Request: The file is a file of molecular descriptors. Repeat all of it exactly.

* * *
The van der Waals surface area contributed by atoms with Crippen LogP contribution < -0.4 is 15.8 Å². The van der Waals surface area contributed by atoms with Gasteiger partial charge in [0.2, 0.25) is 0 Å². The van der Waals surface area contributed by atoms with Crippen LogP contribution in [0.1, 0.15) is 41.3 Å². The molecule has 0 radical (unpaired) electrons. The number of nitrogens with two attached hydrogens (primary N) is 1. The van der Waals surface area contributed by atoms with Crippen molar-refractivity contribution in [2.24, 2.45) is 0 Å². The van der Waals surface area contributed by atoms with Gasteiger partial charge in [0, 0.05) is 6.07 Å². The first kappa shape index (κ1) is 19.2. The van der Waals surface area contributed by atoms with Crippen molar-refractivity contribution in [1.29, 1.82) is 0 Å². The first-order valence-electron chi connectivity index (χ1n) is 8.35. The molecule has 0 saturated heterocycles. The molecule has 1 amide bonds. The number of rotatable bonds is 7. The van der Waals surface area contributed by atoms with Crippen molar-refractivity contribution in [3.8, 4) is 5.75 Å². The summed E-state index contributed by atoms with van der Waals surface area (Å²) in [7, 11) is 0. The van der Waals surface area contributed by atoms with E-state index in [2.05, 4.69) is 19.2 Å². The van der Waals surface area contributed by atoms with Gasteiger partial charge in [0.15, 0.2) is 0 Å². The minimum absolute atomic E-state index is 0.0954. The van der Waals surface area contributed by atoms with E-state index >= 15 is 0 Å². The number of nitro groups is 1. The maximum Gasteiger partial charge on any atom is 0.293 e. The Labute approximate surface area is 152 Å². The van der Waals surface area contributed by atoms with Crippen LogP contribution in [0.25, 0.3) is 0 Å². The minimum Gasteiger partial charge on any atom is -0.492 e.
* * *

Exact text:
The van der Waals surface area contributed by atoms with Crippen LogP contribution < -0.4 is 15.8 Å². The van der Waals surface area contributed by atoms with Gasteiger partial charge in [0.2, 0.25) is 0 Å². The van der Waals surface area contributed by atoms with Crippen LogP contribution in [0.1, 0.15) is 41.3 Å². The molecule has 0 radical (unpaired) electrons. The number of nitrogens with two attached hydrogens (primary N) is 1. The van der Waals surface area contributed by atoms with Crippen molar-refractivity contribution in [2.24, 2.45) is 0 Å². The van der Waals surface area contributed by atoms with Gasteiger partial charge in [0, 0.05) is 6.07 Å². The first kappa shape index (κ1) is 19.2. The van der Waals surface area contributed by atoms with Crippen molar-refractivity contribution in [1.29, 1.82) is 0 Å². The first-order valence-electron chi connectivity index (χ1n) is 8.35. The molecule has 0 saturated heterocycles. The molecule has 1 amide bonds. The number of rotatable bonds is 7. The van der Waals surface area contributed by atoms with Crippen molar-refractivity contribution in [3.8, 4) is 5.75 Å². The summed E-state index contributed by atoms with van der Waals surface area (Å²) in [7, 11) is 0. The van der Waals surface area contributed by atoms with E-state index in [2.05, 4.69) is 19.2 Å². The van der Waals surface area contributed by atoms with Gasteiger partial charge in [0.15, 0.2) is 0 Å². The minimum absolute atomic E-state index is 0.0954. The van der Waals surface area contributed by atoms with E-state index >= 15 is 0 Å². The number of nitro groups is 1. The maximum Gasteiger partial charge on any atom is 0.293 e. The Labute approximate surface area is 152 Å². The van der Waals surface area contributed by atoms with Crippen LogP contribution in [0.25, 0.3) is 0 Å². The minimum Gasteiger partial charge on any atom is -0.492 e.